When you are using Eclipse databinding, you need to be aware about its lifecycle. If a view is closed, a timeout occurs,… you must ensure, that the databinding context is #disposed(). There is a method for it. Otherwise the Vaadin components will receive value updates, even if the UI is already closed.


For instance if you are doing a long running operation as an async operation in a different thread and you expect that the async operation updates your UI properly, you need a way to sync your UI with this thread. In SWT you have to update the UI in the SWT-Ui-Thread. In Vaadin you need to call UI#access(…).

The realm is specific for each databinding implementation. The source- and the target-observable-values may have their own Realm. So it would be possible to bind a SWT-UI to a Vaadin-UI. I never tried to do so, but i am pretty sure, that it will work properly.

Eclipse-Databinding for Vaadin

We have prepared an eclipse databinding implementation for Vaadin. You can find it in this github-repo. There is also a P2-Updatesite located here: Lunifera-P2-Repo.


Before you create the DatabindingContext, you need to activate the Realm for VaadinDatabinding.

// Activate the realm

// Create databinding context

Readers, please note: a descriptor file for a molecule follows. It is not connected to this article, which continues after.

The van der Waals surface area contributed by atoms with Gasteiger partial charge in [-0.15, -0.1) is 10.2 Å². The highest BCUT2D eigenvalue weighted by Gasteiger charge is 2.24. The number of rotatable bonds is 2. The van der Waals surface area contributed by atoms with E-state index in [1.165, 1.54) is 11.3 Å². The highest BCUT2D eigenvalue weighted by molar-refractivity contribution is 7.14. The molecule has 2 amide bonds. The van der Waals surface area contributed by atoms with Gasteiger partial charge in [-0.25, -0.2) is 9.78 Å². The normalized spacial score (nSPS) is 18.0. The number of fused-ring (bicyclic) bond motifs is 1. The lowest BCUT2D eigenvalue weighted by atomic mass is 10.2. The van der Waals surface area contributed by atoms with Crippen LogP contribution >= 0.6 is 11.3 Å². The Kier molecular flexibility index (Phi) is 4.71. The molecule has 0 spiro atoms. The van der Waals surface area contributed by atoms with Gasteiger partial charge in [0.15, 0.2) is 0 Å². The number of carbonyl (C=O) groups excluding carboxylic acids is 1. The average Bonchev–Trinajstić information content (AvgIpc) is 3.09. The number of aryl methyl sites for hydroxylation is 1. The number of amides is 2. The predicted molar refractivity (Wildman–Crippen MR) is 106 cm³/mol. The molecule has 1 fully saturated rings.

DataBindingContext dbc = new DataBindingContext();

Even if you would like to add new Bindings in a different Thread, you need to activate the realm. Otherwise databinding does not know anything about the current UI-instance.

In real projects you won’t have to call the activation on certain places again and again. So there is a perfect place to do so.

You have to override the VaadinServletService and add following method:

public UI findUI(VaadinRequest request) {
	UI instance = super.findUI(request);

	// activate the realm for the current ui and thread

	return instance;

Then every time, Vaadin is looking for the current UI-instance, the realm will be activated automatically.




Now lets start with some examples demonstrating how to use the eclipse databinding for Vaadin.

1 Binding components –> #value

// Activate the realm

// Create databinding context
DataBindingContext dbc = new DataBindingContext();
// Create the Vaadin components
TextField sourceField = new TextField();
Label targetField = new Label();
// Create the observable values
IObservableValue sourceOV = VaadinObservables.observeValue(sourceField);
IObservableValue targetOV = VaadinObservables.observeValue(targetField);

// bind the values to each other
dbc.bindValue(sourceOV, targetOV);

This sample binds the value of the textField to the value of the label. If the value of the textField changes, the label is updated.

2 Binding components –> #enabledState

// Activate the realm

// Create databinding context
DataBindingContext dbc = new DataBindingContext();

// Create the Vaadin components
CheckBox checkbox = new CheckBox();
TextField textField = new TextField();
// Create the observable values
IObservableValue sourceOV = VaadinObservables.observeValue(checkbox);
// observe the enabled state of the textfield
IObservableValue targetOV = VaadinObservables.observeEnabled(textField);

// bind the values to each other
dbc.bindValue(sourceOV, targetOV);